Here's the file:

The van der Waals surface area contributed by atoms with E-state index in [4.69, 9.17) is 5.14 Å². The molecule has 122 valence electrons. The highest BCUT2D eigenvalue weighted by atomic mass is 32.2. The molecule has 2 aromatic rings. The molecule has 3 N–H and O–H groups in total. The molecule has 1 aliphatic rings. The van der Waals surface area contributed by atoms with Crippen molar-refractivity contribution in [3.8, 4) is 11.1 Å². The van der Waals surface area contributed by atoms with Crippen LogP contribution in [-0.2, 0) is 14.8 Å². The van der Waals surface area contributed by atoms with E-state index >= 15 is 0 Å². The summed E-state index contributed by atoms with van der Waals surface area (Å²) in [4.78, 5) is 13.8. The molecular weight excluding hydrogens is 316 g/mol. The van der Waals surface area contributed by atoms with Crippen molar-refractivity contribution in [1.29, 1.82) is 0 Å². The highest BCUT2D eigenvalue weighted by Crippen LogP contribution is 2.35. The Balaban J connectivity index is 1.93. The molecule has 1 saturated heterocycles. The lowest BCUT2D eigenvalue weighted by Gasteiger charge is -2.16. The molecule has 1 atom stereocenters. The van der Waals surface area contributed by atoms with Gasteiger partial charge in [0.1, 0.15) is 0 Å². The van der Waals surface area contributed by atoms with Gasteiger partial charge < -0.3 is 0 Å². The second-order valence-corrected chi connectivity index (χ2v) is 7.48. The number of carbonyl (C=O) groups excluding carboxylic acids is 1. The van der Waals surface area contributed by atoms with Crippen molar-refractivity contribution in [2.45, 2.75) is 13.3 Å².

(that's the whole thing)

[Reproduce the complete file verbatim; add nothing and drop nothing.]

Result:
The van der Waals surface area contributed by atoms with E-state index in [4.69, 9.17) is 5.14 Å². The molecule has 122 valence electrons. The highest BCUT2D eigenvalue weighted by atomic mass is 32.2. The molecule has 2 aromatic rings. The molecule has 3 N–H and O–H groups in total. The molecule has 1 aliphatic rings. The van der Waals surface area contributed by atoms with Crippen molar-refractivity contribution in [3.8, 4) is 11.1 Å². The van der Waals surface area contributed by atoms with Crippen LogP contribution in [-0.2, 0) is 14.8 Å². The van der Waals surface area contributed by atoms with E-state index >= 15 is 0 Å². The summed E-state index contributed by atoms with van der Waals surface area (Å²) in [4.78, 5) is 13.8. The molecular weight excluding hydrogens is 316 g/mol. The van der Waals surface area contributed by atoms with Crippen molar-refractivity contribution in [1.29, 1.82) is 0 Å². The highest BCUT2D eigenvalue weighted by Crippen LogP contribution is 2.35. The Balaban J connectivity index is 1.93. The molecule has 1 saturated heterocycles. The lowest BCUT2D eigenvalue weighted by Gasteiger charge is -2.16. The molecule has 1 atom stereocenters. The van der Waals surface area contributed by atoms with Gasteiger partial charge in [0.1, 0.15) is 0 Å². The van der Waals surface area contributed by atoms with Gasteiger partial charge < -0.3 is 0 Å². The second-order valence-corrected chi connectivity index (χ2v) is 7.48. The number of carbonyl (C=O) groups excluding carboxylic acids is 1. The van der Waals surface area contributed by atoms with Crippen molar-refractivity contribution in [2.45, 2.75) is 13.3 Å².